Diary of a Feminist: A Fatal Marriage

When something goes wrong with a marriage, it’s generally the woman wh­ose life is wrecked. I know quite a few women whom miseries have befallen af­ter marriage and I often think had they not been married they wouldn’t have suffered. But if they had remained unmarried, their lives might have been empty. And I wonder if a feeling of emptiness is better than a life of pain. Or is it choosing bet­ween the devil and the deep blue sea? I don’t re­ally know.

Anyway. There is one mar­riage I have seen which de­stroyed the man and not the woman. Marriage killed him. I mean literally.

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Diary of a Feminist: Marrying One’s Brother-in-Law

I had attended her wed­ding. A typical wedding it was. And Tabassum made a typical bride — beauti­ful, bejewelled, stony. I looked at her up close. Her eyes were closed. There was nothing on her face I could read.

‘Oh God!’ I felt helpless. I wanted so much to know what was going on inside her head, inside her heart. If only I could have a glimpse of the soul behind the glossy, inert mass of bridal red.

She was getting married. To a widower. Her brother-in-law! And her dead sister’s children, be­wildered and silent, en­circled their Choti khala, their new ammi.

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Diary of a Feminist: The Luxury of Living Alone

Single, young women liv­ing independently was a Western social phenome­non that fascinated me most. In books it sounded like a fairy tale. And when I saw it in real life I was totally captivated.

I remember when I first entered Isabelle’s apartment, my hostess in Paris. I was breathless. “Two bedrooms, a living room and a kitchen — all to her­self,” I marveled. Coming from a crowded house of 13 from the East, it took some time to register on my mind that Isabelle, a single soul, had got all that space to herself.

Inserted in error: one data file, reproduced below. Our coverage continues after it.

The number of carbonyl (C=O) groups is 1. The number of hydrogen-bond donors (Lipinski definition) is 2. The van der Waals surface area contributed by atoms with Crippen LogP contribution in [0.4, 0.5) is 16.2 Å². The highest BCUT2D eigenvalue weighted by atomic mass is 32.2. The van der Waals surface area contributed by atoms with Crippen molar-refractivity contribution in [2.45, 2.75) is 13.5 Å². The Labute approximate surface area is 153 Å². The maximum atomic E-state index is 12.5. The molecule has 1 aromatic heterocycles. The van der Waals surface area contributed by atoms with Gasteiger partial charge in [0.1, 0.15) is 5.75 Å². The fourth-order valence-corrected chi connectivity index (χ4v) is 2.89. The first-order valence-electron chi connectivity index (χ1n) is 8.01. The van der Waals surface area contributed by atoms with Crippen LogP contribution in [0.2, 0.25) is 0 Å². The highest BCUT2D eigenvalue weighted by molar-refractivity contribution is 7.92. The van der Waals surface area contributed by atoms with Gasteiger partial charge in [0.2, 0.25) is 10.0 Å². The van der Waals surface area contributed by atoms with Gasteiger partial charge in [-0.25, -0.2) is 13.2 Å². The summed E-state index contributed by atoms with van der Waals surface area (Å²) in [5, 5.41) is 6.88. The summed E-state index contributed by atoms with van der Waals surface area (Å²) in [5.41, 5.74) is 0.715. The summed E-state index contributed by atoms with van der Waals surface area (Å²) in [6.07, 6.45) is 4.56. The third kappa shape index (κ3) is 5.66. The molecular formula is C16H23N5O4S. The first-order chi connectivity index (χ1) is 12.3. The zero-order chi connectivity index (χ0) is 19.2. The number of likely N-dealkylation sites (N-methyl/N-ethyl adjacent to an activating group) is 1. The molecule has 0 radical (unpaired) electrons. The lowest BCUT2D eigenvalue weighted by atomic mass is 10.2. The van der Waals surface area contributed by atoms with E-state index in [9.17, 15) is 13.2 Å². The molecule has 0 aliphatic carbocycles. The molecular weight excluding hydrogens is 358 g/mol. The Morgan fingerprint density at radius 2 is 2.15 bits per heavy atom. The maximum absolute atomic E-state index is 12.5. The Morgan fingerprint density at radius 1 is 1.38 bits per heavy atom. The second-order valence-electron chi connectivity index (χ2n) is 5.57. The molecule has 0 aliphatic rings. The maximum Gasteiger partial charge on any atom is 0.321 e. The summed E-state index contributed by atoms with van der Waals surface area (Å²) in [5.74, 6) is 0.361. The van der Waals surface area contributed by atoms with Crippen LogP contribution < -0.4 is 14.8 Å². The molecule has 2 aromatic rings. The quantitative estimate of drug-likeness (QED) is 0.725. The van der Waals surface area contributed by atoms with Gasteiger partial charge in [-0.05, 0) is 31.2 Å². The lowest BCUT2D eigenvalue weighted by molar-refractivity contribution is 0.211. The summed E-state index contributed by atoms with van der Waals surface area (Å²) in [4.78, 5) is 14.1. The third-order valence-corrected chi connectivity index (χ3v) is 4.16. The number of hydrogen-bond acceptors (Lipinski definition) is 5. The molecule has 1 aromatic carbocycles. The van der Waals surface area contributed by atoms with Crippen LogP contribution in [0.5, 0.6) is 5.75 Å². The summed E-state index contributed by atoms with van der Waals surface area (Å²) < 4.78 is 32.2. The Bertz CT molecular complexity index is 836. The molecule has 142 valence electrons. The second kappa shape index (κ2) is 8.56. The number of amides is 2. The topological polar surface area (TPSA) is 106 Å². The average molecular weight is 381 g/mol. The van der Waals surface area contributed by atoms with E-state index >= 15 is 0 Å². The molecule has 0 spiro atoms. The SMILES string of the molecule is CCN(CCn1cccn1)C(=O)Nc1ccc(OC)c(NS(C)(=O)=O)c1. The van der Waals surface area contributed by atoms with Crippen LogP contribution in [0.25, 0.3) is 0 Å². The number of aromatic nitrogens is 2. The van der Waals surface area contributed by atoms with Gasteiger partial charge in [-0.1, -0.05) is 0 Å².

All those years, I never had a room of my own. As a kid I shared it with my el­der brother and a sister. Later, being the eldest, he had the privilege of get­ting a separate room while us two sisters were left to fight it out.

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Diary of a Feminist: Working Through the Inner Conflict

Did the traditional family of the past have a happy, blissful time? This question has intrigued me often. I hear from the el­ders, and read in books too, that once upon a time ‘They all lived under one roof. There was love and care and sacrifice. The hu­man values were intact’, etc. etc.

 

I don’t refute the elders’ claim. In fact I find it very soo­thing to believe that once the world was a better place to live in. It makes me happy to know that people were once happy!

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Diary of a Feminist: The Surprising Casualties of Catastrophe

When a marriage falls apart, who suffers? Either of the spouses, logically. The woman, most prob­ably. But there are times when logic fails in our peculiar social scenario.

When I saw Aapa lately, I was dumb struck. She looked like a ghost of her former self. From a plump, hefty woman she had been reduced to a skeleton. Dark circles had made her eyes sunk deep in her shriveled face. Her skin had broken into a rash and her body itched from eczema — a long suppressed ailment that re-surfaced with a ferocity.

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Diary of a Feminist: The Ties That Bind

There is something get­ting on my nerves day by day: it’s hypocrisy in our society and our life. Above all, in familial relation­ships. It makes me sick and I dread the day when it would rob me completely of my trust and pride and good feelings I have for the ‘family’.

The ‘family’ of the East has been so glorified and its accounts so studded with adjectives like ‘love’, ‘warmth’, ‘cohesiveness’, ‘stability’, etc., that it’s almost a sacrilege to point out any flaws, glar­ing or subtle. You can only talk about ‘the good’ and dare not contemplate ‘the bad and the ugly’.

And the last thing you can question is the parent-child rela­tionship.

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Diary of a Feminist: Idle Husbands

Of all the misfortunes that befall women in our society I think the hardest is an idle husband. A husband who doesn’t work, doesn’t earn, doesn’t do home chores, and neither does he go away and leave the woman (and kids) alone. A woman stuck with such a husband is in a quandary.

An idle husband (nikthatto shauher) is not an uncommon phenomenon in our society. Women suffer in silence ac­cepting their condition as fate. They know the treat­ment of this diseased situa­tion is divorce. But they don’t want a divorce because of the stigma attached.

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